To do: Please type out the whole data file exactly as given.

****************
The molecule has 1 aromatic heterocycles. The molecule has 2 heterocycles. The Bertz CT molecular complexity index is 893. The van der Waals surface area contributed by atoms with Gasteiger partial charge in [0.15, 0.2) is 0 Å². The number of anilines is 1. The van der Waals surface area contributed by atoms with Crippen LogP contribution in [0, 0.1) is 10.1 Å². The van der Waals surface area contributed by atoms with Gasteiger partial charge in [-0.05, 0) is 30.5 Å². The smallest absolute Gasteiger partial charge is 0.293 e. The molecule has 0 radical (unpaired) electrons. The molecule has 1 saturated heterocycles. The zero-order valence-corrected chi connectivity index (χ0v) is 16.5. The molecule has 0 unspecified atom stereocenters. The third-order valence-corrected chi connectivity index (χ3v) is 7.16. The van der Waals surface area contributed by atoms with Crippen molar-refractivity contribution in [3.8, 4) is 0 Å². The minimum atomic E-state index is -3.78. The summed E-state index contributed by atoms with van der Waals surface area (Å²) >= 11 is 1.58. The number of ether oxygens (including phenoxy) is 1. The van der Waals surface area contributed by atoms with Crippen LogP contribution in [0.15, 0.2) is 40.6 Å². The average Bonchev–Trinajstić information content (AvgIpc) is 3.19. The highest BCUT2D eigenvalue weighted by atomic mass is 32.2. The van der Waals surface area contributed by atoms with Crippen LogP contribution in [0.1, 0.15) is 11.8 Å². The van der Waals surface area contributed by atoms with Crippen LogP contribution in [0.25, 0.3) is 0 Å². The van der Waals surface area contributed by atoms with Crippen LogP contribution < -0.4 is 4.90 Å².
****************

The molecule has 1 aromatic heterocycles. The molecule has 2 heterocycles. The Bertz CT molecular complexity index is 893. The van der Waals surface area contributed by atoms with Gasteiger partial charge in [0.15, 0.2) is 0 Å². The number of anilines is 1. The van der Waals surface area contributed by atoms with Crippen LogP contribution in [0, 0.1) is 10.1 Å². The van der Waals surface area contributed by atoms with Gasteiger partial charge in [-0.05, 0) is 30.5 Å². The smallest absolute Gasteiger partial charge is 0.293 e. The molecule has 0 radical (unpaired) electrons. The molecule has 1 saturated heterocycles. The zero-order valence-corrected chi connectivity index (χ0v) is 16.5. The molecule has 0 unspecified atom stereocenters. The third-order valence-corrected chi connectivity index (χ3v) is 7.16. The van der Waals surface area contributed by atoms with Crippen molar-refractivity contribution in [3.8, 4) is 0 Å². The minimum atomic E-state index is -3.78. The summed E-state index contributed by atoms with van der Waals surface area (Å²) >= 11 is 1.58. The number of ether oxygens (including phenoxy) is 1. The van der Waals surface area contributed by atoms with Crippen LogP contribution in [0.15, 0.2) is 40.6 Å². The average Bonchev–Trinajstić information content (AvgIpc) is 3.19. The highest BCUT2D eigenvalue weighted by atomic mass is 32.2. The van der Waals surface area contributed by atoms with Crippen LogP contribution in [0.1, 0.15) is 11.8 Å². The van der Waals surface area contributed by atoms with Crippen LogP contribution in [0.25, 0.3) is 0 Å². The van der Waals surface area contributed by atoms with Crippen LogP contribution < -0.4 is 4.90 Å².